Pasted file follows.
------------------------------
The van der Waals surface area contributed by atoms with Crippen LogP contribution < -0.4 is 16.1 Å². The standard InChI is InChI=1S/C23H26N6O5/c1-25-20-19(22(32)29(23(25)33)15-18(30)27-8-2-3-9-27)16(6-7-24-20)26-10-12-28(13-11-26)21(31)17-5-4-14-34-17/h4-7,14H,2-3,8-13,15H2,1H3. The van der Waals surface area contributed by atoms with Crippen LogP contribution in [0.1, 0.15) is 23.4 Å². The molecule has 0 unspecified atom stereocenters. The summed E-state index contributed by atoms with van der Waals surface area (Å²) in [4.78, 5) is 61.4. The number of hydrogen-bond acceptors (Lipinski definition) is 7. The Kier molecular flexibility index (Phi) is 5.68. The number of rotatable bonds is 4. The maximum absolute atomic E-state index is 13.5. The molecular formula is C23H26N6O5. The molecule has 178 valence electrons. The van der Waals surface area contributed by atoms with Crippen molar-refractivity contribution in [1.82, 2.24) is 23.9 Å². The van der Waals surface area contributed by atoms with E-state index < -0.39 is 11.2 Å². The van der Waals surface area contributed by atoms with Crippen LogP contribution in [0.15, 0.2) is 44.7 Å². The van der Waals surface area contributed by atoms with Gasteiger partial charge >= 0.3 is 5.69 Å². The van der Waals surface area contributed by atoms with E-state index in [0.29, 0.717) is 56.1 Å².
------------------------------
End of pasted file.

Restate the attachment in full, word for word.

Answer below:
The van der Waals surface area contributed by atoms with Crippen LogP contribution < -0.4 is 16.1 Å². The standard InChI is InChI=1S/C23H26N6O5/c1-25-20-19(22(32)29(23(25)33)15-18(30)27-8-2-3-9-27)16(6-7-24-20)26-10-12-28(13-11-26)21(31)17-5-4-14-34-17/h4-7,14H,2-3,8-13,15H2,1H3. The van der Waals surface area contributed by atoms with Crippen LogP contribution in [0.1, 0.15) is 23.4 Å². The molecule has 0 unspecified atom stereocenters. The summed E-state index contributed by atoms with van der Waals surface area (Å²) in [4.78, 5) is 61.4. The number of hydrogen-bond acceptors (Lipinski definition) is 7. The Kier molecular flexibility index (Phi) is 5.68. The number of rotatable bonds is 4. The maximum absolute atomic E-state index is 13.5. The molecular formula is C23H26N6O5. The molecule has 178 valence electrons. The van der Waals surface area contributed by atoms with Crippen molar-refractivity contribution in [1.82, 2.24) is 23.9 Å². The van der Waals surface area contributed by atoms with E-state index < -0.39 is 11.2 Å². The van der Waals surface area contributed by atoms with Crippen LogP contribution in [0.15, 0.2) is 44.7 Å². The van der Waals surface area contributed by atoms with Gasteiger partial charge >= 0.3 is 5.69 Å². The van der Waals surface area contributed by atoms with E-state index in [0.29, 0.717) is 56.1 Å².